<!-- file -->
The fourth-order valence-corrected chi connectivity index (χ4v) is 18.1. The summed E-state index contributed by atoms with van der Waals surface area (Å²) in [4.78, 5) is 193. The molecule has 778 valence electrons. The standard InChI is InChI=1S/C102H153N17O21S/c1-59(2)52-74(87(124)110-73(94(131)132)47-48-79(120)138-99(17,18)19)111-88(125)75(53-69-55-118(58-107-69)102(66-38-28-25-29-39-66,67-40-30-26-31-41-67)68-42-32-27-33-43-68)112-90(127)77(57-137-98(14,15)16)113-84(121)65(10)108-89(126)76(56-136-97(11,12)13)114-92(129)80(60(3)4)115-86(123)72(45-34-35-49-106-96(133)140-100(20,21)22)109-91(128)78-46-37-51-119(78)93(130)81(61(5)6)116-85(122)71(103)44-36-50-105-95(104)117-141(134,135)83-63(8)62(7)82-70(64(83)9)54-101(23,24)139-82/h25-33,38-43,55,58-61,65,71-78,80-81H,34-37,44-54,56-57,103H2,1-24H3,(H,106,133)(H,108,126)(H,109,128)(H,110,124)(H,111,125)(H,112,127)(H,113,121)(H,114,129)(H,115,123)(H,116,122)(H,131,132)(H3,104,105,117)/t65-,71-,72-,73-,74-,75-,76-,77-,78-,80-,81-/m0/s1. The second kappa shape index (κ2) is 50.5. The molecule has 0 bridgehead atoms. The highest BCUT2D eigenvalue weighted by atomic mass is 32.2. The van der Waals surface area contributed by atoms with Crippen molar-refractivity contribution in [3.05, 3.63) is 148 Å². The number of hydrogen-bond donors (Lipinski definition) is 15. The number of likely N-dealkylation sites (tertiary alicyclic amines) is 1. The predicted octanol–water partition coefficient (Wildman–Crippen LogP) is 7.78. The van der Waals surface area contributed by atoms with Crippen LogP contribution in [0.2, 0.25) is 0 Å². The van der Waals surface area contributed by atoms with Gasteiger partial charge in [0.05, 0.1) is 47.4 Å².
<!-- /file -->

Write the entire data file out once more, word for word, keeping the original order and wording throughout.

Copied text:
The fourth-order valence-corrected chi connectivity index (χ4v) is 18.1. The summed E-state index contributed by atoms with van der Waals surface area (Å²) in [4.78, 5) is 193. The molecule has 778 valence electrons. The standard InChI is InChI=1S/C102H153N17O21S/c1-59(2)52-74(87(124)110-73(94(131)132)47-48-79(120)138-99(17,18)19)111-88(125)75(53-69-55-118(58-107-69)102(66-38-28-25-29-39-66,67-40-30-26-31-41-67)68-42-32-27-33-43-68)112-90(127)77(57-137-98(14,15)16)113-84(121)65(10)108-89(126)76(56-136-97(11,12)13)114-92(129)80(60(3)4)115-86(123)72(45-34-35-49-106-96(133)140-100(20,21)22)109-91(128)78-46-37-51-119(78)93(130)81(61(5)6)116-85(122)71(103)44-36-50-105-95(104)117-141(134,135)83-63(8)62(7)82-70(64(83)9)54-101(23,24)139-82/h25-33,38-43,55,58-61,65,71-78,80-81H,34-37,44-54,56-57,103H2,1-24H3,(H,106,133)(H,108,126)(H,109,128)(H,110,124)(H,111,125)(H,112,127)(H,113,121)(H,114,129)(H,115,123)(H,116,122)(H,131,132)(H3,104,105,117)/t65-,71-,72-,73-,74-,75-,76-,77-,78-,80-,81-/m0/s1. The second kappa shape index (κ2) is 50.5. The molecule has 0 bridgehead atoms. The highest BCUT2D eigenvalue weighted by atomic mass is 32.2. The van der Waals surface area contributed by atoms with Crippen molar-refractivity contribution in [3.05, 3.63) is 148 Å². The number of hydrogen-bond donors (Lipinski definition) is 15. The number of likely N-dealkylation sites (tertiary alicyclic amines) is 1. The predicted octanol–water partition coefficient (Wildman–Crippen LogP) is 7.78. The van der Waals surface area contributed by atoms with Crippen LogP contribution in [0.2, 0.25) is 0 Å². The van der Waals surface area contributed by atoms with Gasteiger partial charge in [0.05, 0.1) is 47.4 Å².